Dungeon Sweeper: A Knight's Adventure -- devlog 004

Dungeon Sweeper: A Knight's Adventure -- devlog 004


6 min read

TL;DR: I discuss adding intuitive features, dealing with Phaser quirks such as a tween memory leak and scaling issues, managing screen size, and creating an executable for a demo. I express my struggle with the less enjoyable parts of game development but remain motivated to push out a demo.

Name Change

I think I like the name Dungeon Sweeper: A Knight's Adventure more than Dungeon Sweep: Knight. Sure, it's a bit longer, but it's also more descriptive of what it is. The game is based on Minesweeper, So I think keeping Sweeper (as opposed to Sweep) in the name makes sense. Let me know what you think in the comments!

Giving The User What They Want

I watched a handful of people play my game and I kept giving the same instructions, "You can't drag to scroll, you have to click a tile to move to that spot."

I would repeat those instructions multiple times to the same players over and over again. They couldn't help but try to scroll the screen.

I decided to stop fighting it. If their intuition was to scroll, then I needed to add that feature.

A game that is intuitive to the user is better than forcing my way. It turns out I love the mechanic and it was worth the added time to get it into the game.

I'm Struggling with Phaser

In the beginning, Phaser was a breeze, but I'm running into a bunch of little quirks that are slowing me down.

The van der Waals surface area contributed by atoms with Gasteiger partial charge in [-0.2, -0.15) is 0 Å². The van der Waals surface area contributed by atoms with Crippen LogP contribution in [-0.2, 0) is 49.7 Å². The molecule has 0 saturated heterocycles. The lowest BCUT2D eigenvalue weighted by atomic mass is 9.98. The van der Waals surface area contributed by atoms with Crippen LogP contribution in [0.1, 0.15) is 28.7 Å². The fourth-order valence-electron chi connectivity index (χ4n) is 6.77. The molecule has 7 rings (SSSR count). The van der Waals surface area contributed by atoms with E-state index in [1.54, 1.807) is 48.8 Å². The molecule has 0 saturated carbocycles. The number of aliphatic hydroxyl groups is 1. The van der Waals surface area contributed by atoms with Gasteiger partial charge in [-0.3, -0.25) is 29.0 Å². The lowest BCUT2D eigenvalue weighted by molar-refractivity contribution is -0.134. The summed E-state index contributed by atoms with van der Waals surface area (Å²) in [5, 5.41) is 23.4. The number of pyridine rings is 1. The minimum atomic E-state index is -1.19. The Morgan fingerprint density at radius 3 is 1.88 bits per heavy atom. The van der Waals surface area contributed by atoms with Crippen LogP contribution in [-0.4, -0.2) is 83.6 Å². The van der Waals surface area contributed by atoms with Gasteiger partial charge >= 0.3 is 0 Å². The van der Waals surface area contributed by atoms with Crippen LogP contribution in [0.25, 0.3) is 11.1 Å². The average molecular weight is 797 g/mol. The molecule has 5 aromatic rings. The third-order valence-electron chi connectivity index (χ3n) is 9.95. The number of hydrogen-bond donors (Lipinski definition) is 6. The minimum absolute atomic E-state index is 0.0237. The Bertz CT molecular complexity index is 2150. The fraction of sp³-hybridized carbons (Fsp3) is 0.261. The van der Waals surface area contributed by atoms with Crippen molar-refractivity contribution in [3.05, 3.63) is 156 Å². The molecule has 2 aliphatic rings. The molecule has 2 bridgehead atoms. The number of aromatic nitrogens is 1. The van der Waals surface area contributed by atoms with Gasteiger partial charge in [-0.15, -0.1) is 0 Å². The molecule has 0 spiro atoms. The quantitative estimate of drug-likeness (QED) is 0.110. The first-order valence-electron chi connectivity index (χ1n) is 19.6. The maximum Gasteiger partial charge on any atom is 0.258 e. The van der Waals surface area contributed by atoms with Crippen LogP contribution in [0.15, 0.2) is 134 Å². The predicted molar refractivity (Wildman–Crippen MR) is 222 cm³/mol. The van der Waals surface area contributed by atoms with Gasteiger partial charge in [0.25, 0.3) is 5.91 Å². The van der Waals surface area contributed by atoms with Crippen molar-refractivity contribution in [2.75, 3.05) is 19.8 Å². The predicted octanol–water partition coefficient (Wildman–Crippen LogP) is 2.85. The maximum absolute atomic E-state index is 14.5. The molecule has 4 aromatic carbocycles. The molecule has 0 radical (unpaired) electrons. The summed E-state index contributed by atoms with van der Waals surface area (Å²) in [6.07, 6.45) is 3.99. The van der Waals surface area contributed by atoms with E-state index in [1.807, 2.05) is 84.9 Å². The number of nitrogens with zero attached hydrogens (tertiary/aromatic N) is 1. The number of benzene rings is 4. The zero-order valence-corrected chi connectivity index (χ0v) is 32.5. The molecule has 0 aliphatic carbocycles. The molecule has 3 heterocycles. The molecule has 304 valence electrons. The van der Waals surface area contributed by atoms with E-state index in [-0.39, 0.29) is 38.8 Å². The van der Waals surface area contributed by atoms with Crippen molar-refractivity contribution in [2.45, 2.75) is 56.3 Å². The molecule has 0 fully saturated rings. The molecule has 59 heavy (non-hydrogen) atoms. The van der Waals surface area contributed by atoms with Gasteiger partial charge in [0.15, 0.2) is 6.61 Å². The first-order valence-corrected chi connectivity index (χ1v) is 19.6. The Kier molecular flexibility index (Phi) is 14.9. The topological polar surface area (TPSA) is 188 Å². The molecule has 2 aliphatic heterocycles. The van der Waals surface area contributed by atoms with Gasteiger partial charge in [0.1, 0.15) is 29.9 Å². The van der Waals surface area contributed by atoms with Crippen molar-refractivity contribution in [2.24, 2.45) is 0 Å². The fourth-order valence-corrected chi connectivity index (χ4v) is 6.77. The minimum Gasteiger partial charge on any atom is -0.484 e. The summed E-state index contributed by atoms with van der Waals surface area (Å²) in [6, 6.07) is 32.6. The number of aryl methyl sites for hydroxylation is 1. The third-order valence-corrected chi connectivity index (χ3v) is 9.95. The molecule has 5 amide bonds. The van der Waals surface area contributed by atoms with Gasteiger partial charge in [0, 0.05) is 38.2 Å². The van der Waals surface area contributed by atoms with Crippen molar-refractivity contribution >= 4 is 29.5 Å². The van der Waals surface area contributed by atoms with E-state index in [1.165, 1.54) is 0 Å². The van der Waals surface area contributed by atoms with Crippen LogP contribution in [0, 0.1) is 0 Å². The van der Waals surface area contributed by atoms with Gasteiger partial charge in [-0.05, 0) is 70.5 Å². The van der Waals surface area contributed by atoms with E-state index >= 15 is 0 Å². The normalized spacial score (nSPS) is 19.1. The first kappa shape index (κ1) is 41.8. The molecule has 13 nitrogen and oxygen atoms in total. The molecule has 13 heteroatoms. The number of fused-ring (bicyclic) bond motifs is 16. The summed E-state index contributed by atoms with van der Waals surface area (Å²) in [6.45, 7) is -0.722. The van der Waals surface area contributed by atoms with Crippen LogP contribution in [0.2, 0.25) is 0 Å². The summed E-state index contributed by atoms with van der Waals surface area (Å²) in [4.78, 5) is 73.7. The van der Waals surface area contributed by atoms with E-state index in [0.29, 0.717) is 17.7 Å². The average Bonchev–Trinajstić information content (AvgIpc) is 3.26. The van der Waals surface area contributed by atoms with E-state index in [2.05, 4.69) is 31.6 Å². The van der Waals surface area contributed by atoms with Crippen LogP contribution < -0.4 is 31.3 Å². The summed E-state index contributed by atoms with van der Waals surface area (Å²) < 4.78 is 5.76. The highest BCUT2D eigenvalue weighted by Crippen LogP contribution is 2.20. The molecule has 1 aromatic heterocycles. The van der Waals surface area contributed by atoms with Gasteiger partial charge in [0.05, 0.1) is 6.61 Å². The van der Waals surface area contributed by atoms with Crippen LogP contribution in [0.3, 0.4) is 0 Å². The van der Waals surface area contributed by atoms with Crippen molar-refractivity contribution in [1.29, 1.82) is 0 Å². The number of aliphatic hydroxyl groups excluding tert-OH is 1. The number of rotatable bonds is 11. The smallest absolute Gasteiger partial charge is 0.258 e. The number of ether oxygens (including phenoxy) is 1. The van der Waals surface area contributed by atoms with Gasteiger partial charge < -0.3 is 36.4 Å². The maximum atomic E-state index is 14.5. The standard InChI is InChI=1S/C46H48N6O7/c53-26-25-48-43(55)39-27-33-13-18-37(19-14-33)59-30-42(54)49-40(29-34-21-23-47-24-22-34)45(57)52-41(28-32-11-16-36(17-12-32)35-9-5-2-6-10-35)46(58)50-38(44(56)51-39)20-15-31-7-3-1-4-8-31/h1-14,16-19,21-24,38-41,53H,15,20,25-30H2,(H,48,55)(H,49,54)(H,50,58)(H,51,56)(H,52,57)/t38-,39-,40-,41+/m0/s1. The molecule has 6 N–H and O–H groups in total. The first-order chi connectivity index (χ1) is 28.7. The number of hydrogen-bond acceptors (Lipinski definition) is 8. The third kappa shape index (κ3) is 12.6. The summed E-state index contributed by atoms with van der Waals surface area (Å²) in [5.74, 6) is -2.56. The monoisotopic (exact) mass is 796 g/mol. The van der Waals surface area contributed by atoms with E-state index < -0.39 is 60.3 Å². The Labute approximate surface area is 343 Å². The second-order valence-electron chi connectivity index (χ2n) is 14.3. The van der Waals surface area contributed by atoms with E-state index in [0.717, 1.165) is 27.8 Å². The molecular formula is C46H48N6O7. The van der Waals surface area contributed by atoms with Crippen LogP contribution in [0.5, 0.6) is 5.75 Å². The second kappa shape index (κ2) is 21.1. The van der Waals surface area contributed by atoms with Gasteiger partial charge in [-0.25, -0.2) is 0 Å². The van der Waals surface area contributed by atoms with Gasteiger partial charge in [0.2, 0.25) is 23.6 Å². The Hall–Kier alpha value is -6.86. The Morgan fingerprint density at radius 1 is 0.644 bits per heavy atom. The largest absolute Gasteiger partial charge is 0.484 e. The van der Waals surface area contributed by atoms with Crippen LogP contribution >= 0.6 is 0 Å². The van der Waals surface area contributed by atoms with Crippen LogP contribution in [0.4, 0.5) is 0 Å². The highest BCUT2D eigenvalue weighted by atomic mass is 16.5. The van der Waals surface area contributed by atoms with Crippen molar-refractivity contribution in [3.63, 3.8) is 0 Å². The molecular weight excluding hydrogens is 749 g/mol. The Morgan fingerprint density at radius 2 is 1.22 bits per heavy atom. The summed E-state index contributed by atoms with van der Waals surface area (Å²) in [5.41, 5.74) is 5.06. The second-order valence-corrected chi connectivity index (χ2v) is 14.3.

Tween Memory Leak

I have a tween set to repeat: -1 (loop infinitely) and the target Sprite is destroyed, the tween remains. This is effectively a memory leak. I assumed Phaser was smart enough to kill the tween when the target is destroyed (Phaser does this for non-infinite Tweens). To work around this I have this block of code:

// tween must be manuall removed when sprite is destroyed
sprite.once("destroy", () => {

My Zoom / Scale Mistakes

The pixel art I am using is 16x16 and I am scaling this up 2.5x to 40x40. In Phaser, it's really easy to set the camera zoom.


I was really happy with this early on since the camera did all the work for me. I'm paying for this mistake now.

All positioning now needs to be calculated with this scale in mind. Dragging was complex because the pixels you drag vs the pixels that must move are affected by the scale.

// Update X position of score text
score.setX(scene.cameras.main.width / scale);

// Actual distance ondrag needs to be scaled down to match finger
let diffX = Math.round(pointer.x - pointer.downX) / scale;
let diffY = Math.round(pointer.y - pointer.downY) / scale;

I could have eliminated this scale complexity by manually upscaling all my assets and using a zoom of 1:1.

Scroll on Drag Sucks

Something so simple and so complicated. The scale did not help with this either.

Because Phaser's camera is following a Sprite, I decided to modify the camera.scale.followOffset to move the screen. I'm not sure if this is the best way.

But found I had to keep saving the followOffset in my global state to run the math.

// ๐Ÿ˜ฅ Math is getting complicated for a simple scroll on drag

const diffX = Math.round(pointer.x - pointer.downX) / scale;
const diffY = Math.round(pointer.y - pointer.downY) / scale;

const offsetX = states.drag.followOffsetX + diffX;
const offsetY = states.drag.followOffsetY + diffY;

camera.setFollowOffset(offsetX, offsetY);